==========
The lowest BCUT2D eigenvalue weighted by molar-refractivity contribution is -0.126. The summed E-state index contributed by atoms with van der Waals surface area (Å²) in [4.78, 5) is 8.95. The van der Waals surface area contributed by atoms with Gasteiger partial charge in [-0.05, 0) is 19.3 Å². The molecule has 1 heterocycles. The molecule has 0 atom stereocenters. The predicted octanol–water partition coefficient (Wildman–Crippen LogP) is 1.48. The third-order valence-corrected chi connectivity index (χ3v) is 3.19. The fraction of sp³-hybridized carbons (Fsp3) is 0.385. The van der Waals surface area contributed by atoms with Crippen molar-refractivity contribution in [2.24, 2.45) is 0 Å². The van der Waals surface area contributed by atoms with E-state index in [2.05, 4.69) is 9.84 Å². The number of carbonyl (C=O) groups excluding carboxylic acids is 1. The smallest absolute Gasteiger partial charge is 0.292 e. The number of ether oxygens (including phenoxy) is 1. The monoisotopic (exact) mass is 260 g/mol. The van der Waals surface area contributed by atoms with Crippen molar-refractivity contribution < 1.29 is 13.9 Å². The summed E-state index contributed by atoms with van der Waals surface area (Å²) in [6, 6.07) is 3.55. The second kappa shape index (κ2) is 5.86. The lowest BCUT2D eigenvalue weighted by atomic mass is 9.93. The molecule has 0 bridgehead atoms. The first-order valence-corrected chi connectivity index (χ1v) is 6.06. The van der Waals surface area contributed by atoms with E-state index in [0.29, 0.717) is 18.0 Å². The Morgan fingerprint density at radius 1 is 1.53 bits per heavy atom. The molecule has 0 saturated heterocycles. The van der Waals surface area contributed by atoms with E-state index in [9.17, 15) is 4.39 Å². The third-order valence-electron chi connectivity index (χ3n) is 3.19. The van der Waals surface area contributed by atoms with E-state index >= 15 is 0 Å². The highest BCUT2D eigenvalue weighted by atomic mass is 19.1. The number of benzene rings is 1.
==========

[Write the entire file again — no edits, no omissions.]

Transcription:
The lowest BCUT2D eigenvalue weighted by molar-refractivity contribution is -0.126. The summed E-state index contributed by atoms with van der Waals surface area (Å²) in [4.78, 5) is 8.95. The van der Waals surface area contributed by atoms with Gasteiger partial charge in [-0.05, 0) is 19.3 Å². The molecule has 1 heterocycles. The molecule has 0 atom stereocenters. The predicted octanol–water partition coefficient (Wildman–Crippen LogP) is 1.48. The third-order valence-corrected chi connectivity index (χ3v) is 3.19. The fraction of sp³-hybridized carbons (Fsp3) is 0.385. The van der Waals surface area contributed by atoms with Crippen molar-refractivity contribution in [2.24, 2.45) is 0 Å². The van der Waals surface area contributed by atoms with E-state index in [2.05, 4.69) is 9.84 Å². The number of carbonyl (C=O) groups excluding carboxylic acids is 1. The smallest absolute Gasteiger partial charge is 0.292 e. The number of ether oxygens (including phenoxy) is 1. The monoisotopic (exact) mass is 260 g/mol. The van der Waals surface area contributed by atoms with Crippen molar-refractivity contribution < 1.29 is 13.9 Å². The summed E-state index contributed by atoms with van der Waals surface area (Å²) in [6, 6.07) is 3.55. The second kappa shape index (κ2) is 5.86. The lowest BCUT2D eigenvalue weighted by atomic mass is 9.93. The molecule has 0 bridgehead atoms. The first-order valence-corrected chi connectivity index (χ1v) is 6.06. The van der Waals surface area contributed by atoms with E-state index in [0.29, 0.717) is 18.0 Å². The Morgan fingerprint density at radius 1 is 1.53 bits per heavy atom. The molecule has 0 saturated heterocycles. The van der Waals surface area contributed by atoms with E-state index in [9.17, 15) is 4.39 Å². The third-order valence-electron chi connectivity index (χ3n) is 3.19. The van der Waals surface area contributed by atoms with E-state index >= 15 is 0 Å². The highest BCUT2D eigenvalue weighted by atomic mass is 19.1. The number of benzene rings is 1.